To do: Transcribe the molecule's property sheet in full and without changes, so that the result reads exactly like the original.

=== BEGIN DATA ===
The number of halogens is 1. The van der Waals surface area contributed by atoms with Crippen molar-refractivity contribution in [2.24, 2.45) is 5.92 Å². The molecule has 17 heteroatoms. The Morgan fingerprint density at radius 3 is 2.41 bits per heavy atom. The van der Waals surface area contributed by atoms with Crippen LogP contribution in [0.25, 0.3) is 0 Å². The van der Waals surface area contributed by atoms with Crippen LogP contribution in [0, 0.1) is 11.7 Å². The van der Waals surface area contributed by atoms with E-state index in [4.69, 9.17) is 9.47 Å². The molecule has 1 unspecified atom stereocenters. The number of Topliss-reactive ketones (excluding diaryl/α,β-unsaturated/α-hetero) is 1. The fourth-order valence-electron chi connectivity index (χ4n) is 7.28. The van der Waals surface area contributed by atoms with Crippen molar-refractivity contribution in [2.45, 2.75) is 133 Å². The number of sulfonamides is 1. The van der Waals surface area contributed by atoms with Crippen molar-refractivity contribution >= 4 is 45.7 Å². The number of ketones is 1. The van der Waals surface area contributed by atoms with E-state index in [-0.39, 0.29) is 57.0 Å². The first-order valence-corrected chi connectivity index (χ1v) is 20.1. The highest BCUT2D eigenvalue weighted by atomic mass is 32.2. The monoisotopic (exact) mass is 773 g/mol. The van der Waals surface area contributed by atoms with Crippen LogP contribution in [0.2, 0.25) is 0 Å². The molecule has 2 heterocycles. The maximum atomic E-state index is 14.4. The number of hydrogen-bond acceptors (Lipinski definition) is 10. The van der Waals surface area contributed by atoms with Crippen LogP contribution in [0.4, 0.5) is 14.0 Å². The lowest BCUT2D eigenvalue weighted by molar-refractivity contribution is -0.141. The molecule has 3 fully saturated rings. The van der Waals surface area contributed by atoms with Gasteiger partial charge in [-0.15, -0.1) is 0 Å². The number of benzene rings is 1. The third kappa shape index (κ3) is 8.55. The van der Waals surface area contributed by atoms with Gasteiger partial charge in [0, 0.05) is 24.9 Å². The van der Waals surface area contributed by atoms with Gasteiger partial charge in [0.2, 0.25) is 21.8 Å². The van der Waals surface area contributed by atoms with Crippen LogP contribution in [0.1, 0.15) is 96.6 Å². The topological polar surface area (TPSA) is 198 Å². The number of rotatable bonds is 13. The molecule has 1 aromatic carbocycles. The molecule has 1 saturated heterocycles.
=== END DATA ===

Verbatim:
The number of halogens is 1. The van der Waals surface area contributed by atoms with Crippen molar-refractivity contribution in [2.24, 2.45) is 5.92 Å². The molecule has 17 heteroatoms. The Morgan fingerprint density at radius 3 is 2.41 bits per heavy atom. The van der Waals surface area contributed by atoms with Crippen LogP contribution in [0.25, 0.3) is 0 Å². The van der Waals surface area contributed by atoms with Crippen LogP contribution in [0, 0.1) is 11.7 Å². The van der Waals surface area contributed by atoms with E-state index in [4.69, 9.17) is 9.47 Å². The molecule has 1 unspecified atom stereocenters. The number of Topliss-reactive ketones (excluding diaryl/α,β-unsaturated/α-hetero) is 1. The fourth-order valence-electron chi connectivity index (χ4n) is 7.28. The van der Waals surface area contributed by atoms with Crippen molar-refractivity contribution in [2.45, 2.75) is 133 Å². The number of sulfonamides is 1. The van der Waals surface area contributed by atoms with Crippen molar-refractivity contribution >= 4 is 45.7 Å². The number of ketones is 1. The van der Waals surface area contributed by atoms with E-state index in [-0.39, 0.29) is 57.0 Å². The first-order valence-corrected chi connectivity index (χ1v) is 20.1. The highest BCUT2D eigenvalue weighted by atomic mass is 32.2. The monoisotopic (exact) mass is 773 g/mol. The van der Waals surface area contributed by atoms with Crippen LogP contribution in [0.2, 0.25) is 0 Å². The molecule has 2 heterocycles. The maximum atomic E-state index is 14.4. The number of hydrogen-bond acceptors (Lipinski definition) is 10. The van der Waals surface area contributed by atoms with Crippen LogP contribution in [0.4, 0.5) is 14.0 Å². The lowest BCUT2D eigenvalue weighted by molar-refractivity contribution is -0.141. The molecule has 3 fully saturated rings. The van der Waals surface area contributed by atoms with Gasteiger partial charge in [-0.15, -0.1) is 0 Å². The number of benzene rings is 1. The third kappa shape index (κ3) is 8.55. The van der Waals surface area contributed by atoms with Gasteiger partial charge in [0, 0.05) is 24.9 Å². The van der Waals surface area contributed by atoms with Gasteiger partial charge in [0.2, 0.25) is 21.8 Å². The van der Waals surface area contributed by atoms with Crippen LogP contribution in [0.1, 0.15) is 96.6 Å². The topological polar surface area (TPSA) is 198 Å². The number of rotatable bonds is 13. The molecule has 1 aromatic carbocycles. The molecule has 1 saturated heterocycles.